Logo Smart aligner services
Moving molars through the maxillary sinus

Moving molars through the maxillary sinus... myth or reality?

I am writing this blog just after the SAS The Next Level event we held in Madrid. As Dani says, we are still with a bit of an emotional hangover. Before going into detail on the subject of the blog, I would like to thank again the great welcome and support of all the doctors who accompany us and make it possible that day after day we continue to share with you our particular vision of invisible orthodontics, with no secrets or secrets. In this course we talked about how to solve cases of included canines and extractions with aligners, learning how to make a coherent and logical use of CBCT in our digital planning.

In these talks, one of the topics we dealt with was the movement of teeth through the maxillary sinus. When we have a patient with spaces in the upper arch, we may think that, if the sinus is very pneumatic, we will not be able to close them because of the inability of the roots to move through it. Numerous articles have shown that this old belief is not entirely correct.

Moving teeth, or rather moving roots through the maxillary sinus, is possible. However, as with any movement through cortical bone, it is going to be complicated and variable in nature, and is not without risk. If we choose to close a space in the upper arch (by mesialisation of molars, distalisation of premolars or a combination of both) and we have to face the sinus, the movement of the molars can be done in two ways: by inclination or by mass movement. If we are thinking of treating the patient with aligners, we will assume that the plastic will not be able to control the root. If we want to close the space by, for example, mass mesialisation of the molars, we will have to resort to auxiliary techniques, such as those shown in the picture to achieve this. Pretty? Believe me, it's not easy. 

In the course we discussed whether such treatments are worthwhile, as the degree of uncertainty is high and the risk of not closing the space completely is also high. A systematic review on the subject reveals some interesting data:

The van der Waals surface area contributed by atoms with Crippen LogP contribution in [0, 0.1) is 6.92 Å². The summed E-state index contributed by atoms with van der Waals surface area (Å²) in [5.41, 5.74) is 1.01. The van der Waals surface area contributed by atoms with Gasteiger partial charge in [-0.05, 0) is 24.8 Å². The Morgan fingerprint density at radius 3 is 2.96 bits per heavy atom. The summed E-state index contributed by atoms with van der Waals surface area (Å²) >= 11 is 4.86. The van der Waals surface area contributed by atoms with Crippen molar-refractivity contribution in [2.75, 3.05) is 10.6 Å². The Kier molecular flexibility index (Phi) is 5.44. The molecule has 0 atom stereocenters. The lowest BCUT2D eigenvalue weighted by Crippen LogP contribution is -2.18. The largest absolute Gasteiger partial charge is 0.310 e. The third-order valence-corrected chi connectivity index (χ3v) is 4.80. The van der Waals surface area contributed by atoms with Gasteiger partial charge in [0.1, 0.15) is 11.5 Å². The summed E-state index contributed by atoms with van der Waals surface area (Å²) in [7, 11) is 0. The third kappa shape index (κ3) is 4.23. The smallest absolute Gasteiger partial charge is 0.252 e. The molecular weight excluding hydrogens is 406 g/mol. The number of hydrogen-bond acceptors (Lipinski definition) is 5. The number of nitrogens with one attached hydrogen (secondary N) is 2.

• Moving premolar and molar roots through the sinus is possible, but the speed of movement will be highly variable. The speed can range from a maximum of 1 mm per month (rare) to speeds as low as 0.1 mm per month.
  • In some patients, this movement can be beneficial because of the ability to "create" new bone in the apposition zone during the displacement of the teeth in the sagittal plane. Although it is a longer treatment, it can be beneficial if we need to increase the height of the bone to place implants in the upper arch.
  • This movement requires high forces, between 200-250g. Despite this, no case has been observed in which the sinus membrane has been perforated; the cortex remains intact. Comparing the X-rays, it can be seen how the cortex somehow accompanies the root throughout its movement. This effect or phenomenon is different when compared to the consequences of expansion and pro-inclination movements on the vestibular cortex. At the moment, there are no studies that show vestibular cortices moving at the same rate as incisor or molar roots. The exact reason for this behaviour of the sinus cortical is unknown, but knowing that we are not going to perforate the membrane is reassuring. 

Reading this data, we can conclude that closing a space in a patient with pneumatised sinuses is going to be complex to achieve and to plan, as the speed of movement that we see in the ClinCheck or Approver will probably not be the same as the speed at which the teeth will move. Even if auxiliary techniques are used, movements can be stuck or delayed, so it is important to be cautious and to present the patient with all possible solutions and to be realistic about the treatment objectives. Just because it is possible to move roots through the sinus does not mean that it is suitable in all cases. 

Sun et al. Knowledge of orthodontic tooth movement through the maxillary sinus: a systematic review. BMC Oral Health (2018) 18:91.

Share this post:

Other entries